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STUDY: Men who unwind after work with a mug of beer or a glass of wine may be less likely to develop type 2 diabetes
JOURNAL: Diabetes 2001;50:2390-2395
AUTHORS: Dr. Katherine M. Conigrave
ABSTRACT: Men who unwind after work with a mug of beer or a glass of wine may be less likely to develop type 2 diabetes than their teetotaling peers, results of a new study suggest.
COMMENTARY: Researchers found that men who consumed 15 to 29 grams (g) of alcohol daily had a 36% lower risk of diabetes over 12 years, compared with men who did not drink and with men who were lighter drinkers. Findings were similar when it came to beer, white wine or liquor.
Heavy drinkers, or those who consumed more than 50 g of alcohol daily, were 39% less likely to develop diabetes, although there were few men in the study who consumed this much alcohol, the researchers note. For this reason, the findings may not apply to all heavy drinkers, according to investigators led by Dr. Katherine M. Conigrave from the Harvard School of Public Health in Boston, Massachusetts.
Fifty grams of alcohol is roughly equivalent to three or four 12-ounce cans of beer, three or four 5-ounce glasses of wine, or three or four shots of hard liquor.
The report in the October issue of Diabetes also indicates that drinking on at least 5 days of the week provided the best insurance against developing diabetes, even when the amount of alcohol consumed was minimal. Men who drank no more than twice during the week did not have a lower risk of diabetes, the investigators found.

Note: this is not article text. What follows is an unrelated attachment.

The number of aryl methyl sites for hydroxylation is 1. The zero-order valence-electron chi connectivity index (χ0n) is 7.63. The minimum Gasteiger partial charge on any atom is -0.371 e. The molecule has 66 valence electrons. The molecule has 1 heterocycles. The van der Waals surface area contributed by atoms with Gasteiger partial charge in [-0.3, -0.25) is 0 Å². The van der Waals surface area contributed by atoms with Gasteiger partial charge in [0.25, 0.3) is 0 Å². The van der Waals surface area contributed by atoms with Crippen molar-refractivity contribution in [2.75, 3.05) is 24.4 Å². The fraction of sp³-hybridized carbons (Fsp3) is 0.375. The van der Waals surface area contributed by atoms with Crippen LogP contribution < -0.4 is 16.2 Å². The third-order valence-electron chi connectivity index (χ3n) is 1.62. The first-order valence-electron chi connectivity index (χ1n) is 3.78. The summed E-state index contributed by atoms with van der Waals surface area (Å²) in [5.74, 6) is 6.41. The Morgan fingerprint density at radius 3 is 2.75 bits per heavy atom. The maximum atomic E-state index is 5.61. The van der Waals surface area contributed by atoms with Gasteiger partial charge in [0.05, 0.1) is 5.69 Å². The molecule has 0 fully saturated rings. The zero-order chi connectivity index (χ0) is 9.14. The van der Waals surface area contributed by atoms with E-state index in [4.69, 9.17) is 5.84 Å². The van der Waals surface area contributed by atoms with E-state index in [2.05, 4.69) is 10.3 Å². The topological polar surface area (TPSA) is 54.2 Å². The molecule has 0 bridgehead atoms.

Their findings are based on information from nearly 47,000 middle-aged and elderly male health professionals who answered questions about their drinking habits. Body mass index (a measure of weight in relation to height) and age did not alter the results.
"Decisions about alcohol consumption should consider the full range of benefits and risks to an individual. The data suggest that a reduction in type 2 diabetes may be among the benefits of regular moderate consumption.
The results support those of earlier studies showing an association between moderate alcohol consumption and a lower risk for some chronic disorders, including heart disease and type 2 diabetes, the authors note.
The findings suggested that frequent alcohol consumption conveys the greatest protection against type 2 diabetes, even if the level of consumption per drinking day is low.